Annual Report 2013 - Mergers and Acquisitions

April 11, 2014

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Source: Sovereign Wealth Center.

Since the financial crisis sovereign wealth funds have enjoyed the advantage of being intergenerational investors. Without explicit liabilities, many of them have exploited their ability to withstand market turbulence. In 2009 and 2010 they were able to pick up distressed assets cheaply; more recently, they could weather volatility in emerging markets to take advantage of strong growth relative to the developed world.

But in early 2013 optimism started returning to global markets. With interest rates remaining at record lows, investors hunted for yield and began pouring money into equities, particularly developing-world and dividend-paying stocks.

This influx of capital eroded sovereign wealth funds’ competitive advantage, and they found themselves outmuscled by market players prepared to pay higher prices for assets. As a result, some of them became more opportunistic, hoarding cash so they could buy quickly when attractive direct-investment opportunities emerged.

More competition in the M&A markets resulted in a lukewarm opening to sovereign wealth funds’ deal-making year. Between January 1 and the end of March 2013, their foreign direct investment, excluding real estate and infrastructure, amounted to just $3.9 billion, the lowest first-quarter total since 2007.

Sovereign Wealth Fund Direct Investments, Target Industries, 2013


Source: Sovereign Wealth Center

Acquisitions in the commodities sector dominated sovereign funds’ buying patterns in the first three months of the year: four purchases worth a combined $2.7 billion — almost two thirds of total non-property investment value for the quarter. Historically, sovereign funds’ interest in commodity producers largely has been limited to oil and gas companies, but in 2013, as hydrocarbon prices softened, they turned to a wider range of commodities, particularly chemicals.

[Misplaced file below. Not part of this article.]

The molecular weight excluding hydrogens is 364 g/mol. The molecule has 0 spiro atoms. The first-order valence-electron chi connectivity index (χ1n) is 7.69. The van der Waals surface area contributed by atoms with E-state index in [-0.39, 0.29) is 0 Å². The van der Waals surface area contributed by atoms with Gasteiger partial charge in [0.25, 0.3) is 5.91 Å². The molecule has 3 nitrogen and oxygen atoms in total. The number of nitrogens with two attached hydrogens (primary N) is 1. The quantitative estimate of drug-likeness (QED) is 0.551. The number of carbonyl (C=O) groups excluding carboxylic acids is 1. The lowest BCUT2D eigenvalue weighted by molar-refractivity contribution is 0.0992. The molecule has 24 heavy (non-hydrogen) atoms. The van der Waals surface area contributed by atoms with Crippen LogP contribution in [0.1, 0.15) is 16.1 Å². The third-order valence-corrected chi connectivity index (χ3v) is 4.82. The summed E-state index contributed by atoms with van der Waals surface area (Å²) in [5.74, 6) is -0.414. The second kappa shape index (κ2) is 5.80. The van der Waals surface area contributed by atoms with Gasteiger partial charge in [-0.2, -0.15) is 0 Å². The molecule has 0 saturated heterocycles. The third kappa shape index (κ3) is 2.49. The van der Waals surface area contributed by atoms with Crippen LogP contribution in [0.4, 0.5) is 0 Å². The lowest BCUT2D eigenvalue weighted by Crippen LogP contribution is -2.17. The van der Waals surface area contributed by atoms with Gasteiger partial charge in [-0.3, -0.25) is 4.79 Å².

Singapore’s Temasek Holdings hedged its bets. In March 2013 it capitalized on falling oil prices by purchasing 5 percent of Madrid-based oil and gas multinational Repsol for €1 billion ($1.3 billion), which allowed the Spanish company to bolster its finances and protect its credit rating. A week later Temasek bought 4.6 percent of German chemicals manufacturer Evonik Industries for €600 million in advance of the company’s initial public offering.

In the second quarter the most prominent non-real-estate deal was a 102.5 billion-ruble ($3.3 billion) new share offering by part-state-owned, St. Petersburg–based VTB Bank to boost its tier-1 capital ratio. The Qatar Investment Authority’s direct-investment arm, Qatar Holding; the State Oil Fund of Azerbaijan; and Norges Bank Investment Management (NBIM), which oversees Norway’s Government Pension Fund Global, bought shares totaling almost $1.7 billion. Temasek also was active in financial services in the second quarter, buying an additional 1 percent of Industrial and Commercial Bank of China for some HK$4.5 billion (almost $600 million) and 10 percent of global financial information and services company Markit Group for an estimated $500 million.